SETI is not without opposition, of course. Recently, Carl Sagan engaged in a published debate with physicist Frank Tipler of Tulane University, a vocal and harsh critic of extraterrestrial searches, who told Canada's McLean's magazine, "if there were advanced civilizations out there, they would have colonized the entire galaxy by now. They would be here." Added mathematician Alfred Adler of the State University of New York, "Science is being denigrated by such foolishness." To these and other skeptics, the Planetary Society's SETI coordinator, Dr. Thomas McDonough, like to quote Arthur C. Clarke's First Law: "When a distinguished but elderly scientist states that something is possible, he is almost certainly right. When he states that something is impossible, he is very probably wrong."

Regardless of the opposition, dedicated SETI enthusiasts are unlikely to be deterred, even if their efforts at locating intelligent life beyond the earth prove futile. In fact, many predict that E.T. watching will grow in popularity, thanks to the increased availability of appropriate micro computer analytical tools. "It'll be like comet watching," asserts Karl Lind of California. The growth may be all for the best, since some professionals believe there may be only a 20-year window, rapidly closing, until terrestrial radio noises become so loud that they will effectively blot out any incoming intelligent cosmic signal.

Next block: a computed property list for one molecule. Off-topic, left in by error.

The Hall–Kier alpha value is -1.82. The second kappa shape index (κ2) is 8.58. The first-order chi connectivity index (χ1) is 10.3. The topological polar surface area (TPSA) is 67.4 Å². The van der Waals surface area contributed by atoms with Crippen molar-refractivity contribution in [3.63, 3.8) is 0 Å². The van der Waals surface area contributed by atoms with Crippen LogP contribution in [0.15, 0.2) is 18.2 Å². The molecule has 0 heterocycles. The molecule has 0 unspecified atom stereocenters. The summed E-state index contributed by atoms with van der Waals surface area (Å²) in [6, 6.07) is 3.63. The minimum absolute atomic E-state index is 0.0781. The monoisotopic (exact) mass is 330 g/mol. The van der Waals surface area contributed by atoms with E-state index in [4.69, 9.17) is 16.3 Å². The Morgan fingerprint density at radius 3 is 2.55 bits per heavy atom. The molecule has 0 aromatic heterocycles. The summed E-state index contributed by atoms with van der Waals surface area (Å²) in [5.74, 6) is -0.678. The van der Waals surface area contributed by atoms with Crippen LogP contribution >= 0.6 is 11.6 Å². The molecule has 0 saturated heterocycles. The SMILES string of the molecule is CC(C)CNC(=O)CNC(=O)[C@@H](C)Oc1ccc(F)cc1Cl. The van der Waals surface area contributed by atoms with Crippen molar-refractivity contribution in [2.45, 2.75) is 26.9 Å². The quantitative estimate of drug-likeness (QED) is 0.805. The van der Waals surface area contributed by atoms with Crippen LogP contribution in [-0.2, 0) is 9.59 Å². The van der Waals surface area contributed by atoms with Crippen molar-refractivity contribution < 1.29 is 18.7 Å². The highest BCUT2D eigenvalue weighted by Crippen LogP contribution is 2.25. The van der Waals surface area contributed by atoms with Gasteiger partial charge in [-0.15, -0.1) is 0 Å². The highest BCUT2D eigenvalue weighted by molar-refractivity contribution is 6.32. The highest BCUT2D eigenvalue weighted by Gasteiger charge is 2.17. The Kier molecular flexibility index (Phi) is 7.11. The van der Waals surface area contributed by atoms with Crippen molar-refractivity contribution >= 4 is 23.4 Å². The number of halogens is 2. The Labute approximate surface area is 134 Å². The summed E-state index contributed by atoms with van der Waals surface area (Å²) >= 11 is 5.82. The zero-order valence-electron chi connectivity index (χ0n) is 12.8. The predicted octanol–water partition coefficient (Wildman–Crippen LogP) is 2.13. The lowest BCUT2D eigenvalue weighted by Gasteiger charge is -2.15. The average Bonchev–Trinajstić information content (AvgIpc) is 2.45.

But even if E.T. doesn't phone Karl Lind or Robert Gray or Robert Dixon or the Society of Amateur Radio Astronomers or Paul Horowitz or even NASA, all the effort will not have been in vain. As Kent Cullers of the space agency says, "Even if I don't detect a real SETI signal in my lifetime, I will be happy if I have laid the groundwork." Cullers further notes that there is a place for the serious SETI amateur in the radio astronomy field. "Many of the early discoveries in radio astronomy were made by amateurs," he says. Ohio State's Dixon, although not an amateur, agrees. "We've always felt we may not discover intelligent life," he says. "But we will discover a new natural phenomenon."

Alien Watching in Your Own Back Yard

The following appeared as a sidebar to the article reprinted above. -ja-